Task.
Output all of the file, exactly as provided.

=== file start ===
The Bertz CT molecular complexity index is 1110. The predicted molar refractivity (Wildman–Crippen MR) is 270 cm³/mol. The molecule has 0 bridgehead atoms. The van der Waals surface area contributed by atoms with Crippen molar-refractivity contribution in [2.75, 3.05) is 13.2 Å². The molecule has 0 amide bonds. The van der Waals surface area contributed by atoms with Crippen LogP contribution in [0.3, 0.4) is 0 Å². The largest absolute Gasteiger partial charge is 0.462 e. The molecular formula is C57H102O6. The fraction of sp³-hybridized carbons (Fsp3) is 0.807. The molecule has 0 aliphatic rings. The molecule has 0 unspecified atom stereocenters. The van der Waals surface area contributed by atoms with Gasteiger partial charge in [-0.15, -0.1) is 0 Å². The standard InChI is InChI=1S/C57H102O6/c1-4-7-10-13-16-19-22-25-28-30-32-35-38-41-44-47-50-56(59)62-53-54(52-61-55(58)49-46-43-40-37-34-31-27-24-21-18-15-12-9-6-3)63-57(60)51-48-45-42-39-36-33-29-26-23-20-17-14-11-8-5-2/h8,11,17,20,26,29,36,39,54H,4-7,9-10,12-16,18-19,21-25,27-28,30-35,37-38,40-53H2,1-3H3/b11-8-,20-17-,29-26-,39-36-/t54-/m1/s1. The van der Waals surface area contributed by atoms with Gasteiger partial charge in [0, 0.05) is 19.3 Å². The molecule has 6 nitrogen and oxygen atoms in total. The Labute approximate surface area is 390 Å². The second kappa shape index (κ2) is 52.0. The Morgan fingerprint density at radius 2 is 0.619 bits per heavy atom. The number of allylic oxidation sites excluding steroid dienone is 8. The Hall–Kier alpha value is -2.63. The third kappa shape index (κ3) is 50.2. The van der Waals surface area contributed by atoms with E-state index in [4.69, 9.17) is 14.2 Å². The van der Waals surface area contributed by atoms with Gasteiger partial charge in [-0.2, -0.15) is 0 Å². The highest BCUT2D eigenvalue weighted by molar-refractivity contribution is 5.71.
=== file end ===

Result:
The Bertz CT molecular complexity index is 1110. The predicted molar refractivity (Wildman–Crippen MR) is 270 cm³/mol. The molecule has 0 bridgehead atoms. The van der Waals surface area contributed by atoms with Crippen molar-refractivity contribution in [2.75, 3.05) is 13.2 Å². The molecule has 0 amide bonds. The van der Waals surface area contributed by atoms with Crippen LogP contribution in [0.3, 0.4) is 0 Å². The largest absolute Gasteiger partial charge is 0.462 e. The molecular formula is C57H102O6. The fraction of sp³-hybridized carbons (Fsp3) is 0.807. The molecule has 0 aliphatic rings. The molecule has 0 unspecified atom stereocenters. The van der Waals surface area contributed by atoms with Gasteiger partial charge in [-0.15, -0.1) is 0 Å². The standard InChI is InChI=1S/C57H102O6/c1-4-7-10-13-16-19-22-25-28-30-32-35-38-41-44-47-50-56(59)62-53-54(52-61-55(58)49-46-43-40-37-34-31-27-24-21-18-15-12-9-6-3)63-57(60)51-48-45-42-39-36-33-29-26-23-20-17-14-11-8-5-2/h8,11,17,20,26,29,36,39,54H,4-7,9-10,12-16,18-19,21-25,27-28,30-35,37-38,40-53H2,1-3H3/b11-8-,20-17-,29-26-,39-36-/t54-/m1/s1. The van der Waals surface area contributed by atoms with Gasteiger partial charge in [0, 0.05) is 19.3 Å². The molecule has 6 nitrogen and oxygen atoms in total. The Labute approximate surface area is 390 Å². The second kappa shape index (κ2) is 52.0. The Morgan fingerprint density at radius 2 is 0.619 bits per heavy atom. The number of allylic oxidation sites excluding steroid dienone is 8. The Hall–Kier alpha value is -2.63. The third kappa shape index (κ3) is 50.2. The van der Waals surface area contributed by atoms with E-state index in [4.69, 9.17) is 14.2 Å². The van der Waals surface area contributed by atoms with Gasteiger partial charge in [-0.2, -0.15) is 0 Å². The highest BCUT2D eigenvalue weighted by molar-refractivity contribution is 5.71.